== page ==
The file our-custom.jar lacks a version number, so it has to be added as a file dependency. But the other two JARs match the required naming convention and so can be declared as normal module dependencies that are retrieved from a flat-directory repository.

The following sample build script demonstrates how you can incorporate all of these libraries into a build:

Example 5. Declaring dependencies served from the filesystem
repositories {
    flatDir {
        name = 'libs dir'
        dir file('libs')  (1)

dependencies {
    implementation files('libs/our-custom.jar')  (2)
    implementation ':log4j:1.2.8', ':commons-io:2.1'  (3)
repositories {
    flatDir {
        name = "libs dir"
        dir(file("libs"))  (1)

dependencies {
    implementation(files("libs/our-custom.jar"))  (2)
    implementation(":log4j:1.2.8")     (3)
    implementation(":commons-io:2.1")  (3)
  1. Specifies the path to the directory containing the JAR files

  2. Declares a file dependency for the unversioned JAR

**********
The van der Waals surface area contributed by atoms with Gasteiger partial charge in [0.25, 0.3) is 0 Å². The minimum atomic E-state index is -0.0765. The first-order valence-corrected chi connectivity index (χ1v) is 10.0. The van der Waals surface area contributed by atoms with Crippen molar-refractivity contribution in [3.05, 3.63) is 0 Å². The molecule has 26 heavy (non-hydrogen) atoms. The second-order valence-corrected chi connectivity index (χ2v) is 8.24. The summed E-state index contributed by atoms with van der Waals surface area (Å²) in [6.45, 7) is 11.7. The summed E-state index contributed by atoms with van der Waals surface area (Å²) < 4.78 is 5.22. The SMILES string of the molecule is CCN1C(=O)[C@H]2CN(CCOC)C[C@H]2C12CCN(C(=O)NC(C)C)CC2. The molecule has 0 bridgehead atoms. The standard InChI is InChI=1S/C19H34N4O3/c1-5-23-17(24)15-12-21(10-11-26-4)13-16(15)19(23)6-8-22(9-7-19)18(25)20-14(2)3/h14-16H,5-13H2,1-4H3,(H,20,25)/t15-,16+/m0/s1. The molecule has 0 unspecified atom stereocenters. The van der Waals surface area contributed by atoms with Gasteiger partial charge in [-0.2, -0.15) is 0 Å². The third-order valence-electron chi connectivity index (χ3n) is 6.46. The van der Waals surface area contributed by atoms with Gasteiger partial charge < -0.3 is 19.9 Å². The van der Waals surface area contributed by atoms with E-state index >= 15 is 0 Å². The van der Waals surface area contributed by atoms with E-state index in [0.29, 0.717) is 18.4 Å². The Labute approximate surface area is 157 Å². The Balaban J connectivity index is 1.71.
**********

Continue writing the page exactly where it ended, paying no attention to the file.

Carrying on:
3. Declares dependencies using standard dependency coordinates — note that no group is specified, but each identifier has a leading :, implying an empty group

The above sample will add our-custom.jar, log4j-1.2.8.jar and commons-io-2.1.jar to the implementation configuration, which is used to compile the project’s code.

You can also specify a group in these module dependencies, even though they don’t actually have a group. That’s because the flat-directory repository simply ignores the information.

If you then add a normal Maven- or Ivy-compatible repository at a later date, Gradle will preferentially download the module dependencies that are declared with a group from that repository rather than the flat-directory one.

Migrating Ivy dependencies